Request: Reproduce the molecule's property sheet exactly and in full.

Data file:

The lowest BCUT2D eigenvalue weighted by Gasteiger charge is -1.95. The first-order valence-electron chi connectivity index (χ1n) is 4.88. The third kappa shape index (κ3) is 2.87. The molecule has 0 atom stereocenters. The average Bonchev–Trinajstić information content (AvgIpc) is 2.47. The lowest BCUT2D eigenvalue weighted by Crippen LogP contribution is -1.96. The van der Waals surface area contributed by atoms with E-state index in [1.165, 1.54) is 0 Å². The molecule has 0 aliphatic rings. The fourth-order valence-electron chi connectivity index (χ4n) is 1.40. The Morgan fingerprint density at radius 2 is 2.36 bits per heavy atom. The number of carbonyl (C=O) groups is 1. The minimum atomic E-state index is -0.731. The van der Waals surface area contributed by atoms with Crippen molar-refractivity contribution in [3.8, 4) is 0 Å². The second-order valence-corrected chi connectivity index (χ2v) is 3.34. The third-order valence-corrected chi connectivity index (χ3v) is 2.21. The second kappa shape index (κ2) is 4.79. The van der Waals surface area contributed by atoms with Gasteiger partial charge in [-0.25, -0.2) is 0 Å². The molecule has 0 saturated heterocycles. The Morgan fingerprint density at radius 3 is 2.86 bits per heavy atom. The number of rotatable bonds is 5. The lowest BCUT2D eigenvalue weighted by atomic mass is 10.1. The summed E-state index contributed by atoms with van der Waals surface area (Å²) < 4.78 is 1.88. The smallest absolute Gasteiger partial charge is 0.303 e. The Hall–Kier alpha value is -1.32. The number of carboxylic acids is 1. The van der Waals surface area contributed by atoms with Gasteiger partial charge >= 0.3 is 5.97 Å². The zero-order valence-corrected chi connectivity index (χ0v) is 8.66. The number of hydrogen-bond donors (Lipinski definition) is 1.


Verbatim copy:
The lowest BCUT2D eigenvalue weighted by Gasteiger charge is -1.95. The first-order valence-electron chi connectivity index (χ1n) is 4.88. The third kappa shape index (κ3) is 2.87. The molecule has 0 atom stereocenters. The average Bonchev–Trinajstić information content (AvgIpc) is 2.47. The lowest BCUT2D eigenvalue weighted by Crippen LogP contribution is -1.96. The van der Waals surface area contributed by atoms with E-state index in [1.165, 1.54) is 0 Å². The molecule has 0 aliphatic rings. The fourth-order valence-electron chi connectivity index (χ4n) is 1.40. The Morgan fingerprint density at radius 2 is 2.36 bits per heavy atom. The number of carbonyl (C=O) groups is 1. The minimum atomic E-state index is -0.731. The van der Waals surface area contributed by atoms with Crippen molar-refractivity contribution in [3.8, 4) is 0 Å². The second-order valence-corrected chi connectivity index (χ2v) is 3.34. The third-order valence-corrected chi connectivity index (χ3v) is 2.21. The second kappa shape index (κ2) is 4.79. The van der Waals surface area contributed by atoms with Gasteiger partial charge in [-0.25, -0.2) is 0 Å². The molecule has 0 saturated heterocycles. The Morgan fingerprint density at radius 3 is 2.86 bits per heavy atom. The number of rotatable bonds is 5. The lowest BCUT2D eigenvalue weighted by atomic mass is 10.1. The summed E-state index contributed by atoms with van der Waals surface area (Å²) < 4.78 is 1.88. The smallest absolute Gasteiger partial charge is 0.303 e. The Hall–Kier alpha value is -1.32. The number of carboxylic acids is 1. The van der Waals surface area contributed by atoms with Gasteiger partial charge >= 0.3 is 5.97 Å². The zero-order valence-corrected chi connectivity index (χ0v) is 8.66. The number of hydrogen-bond donors (Lipinski definition) is 1.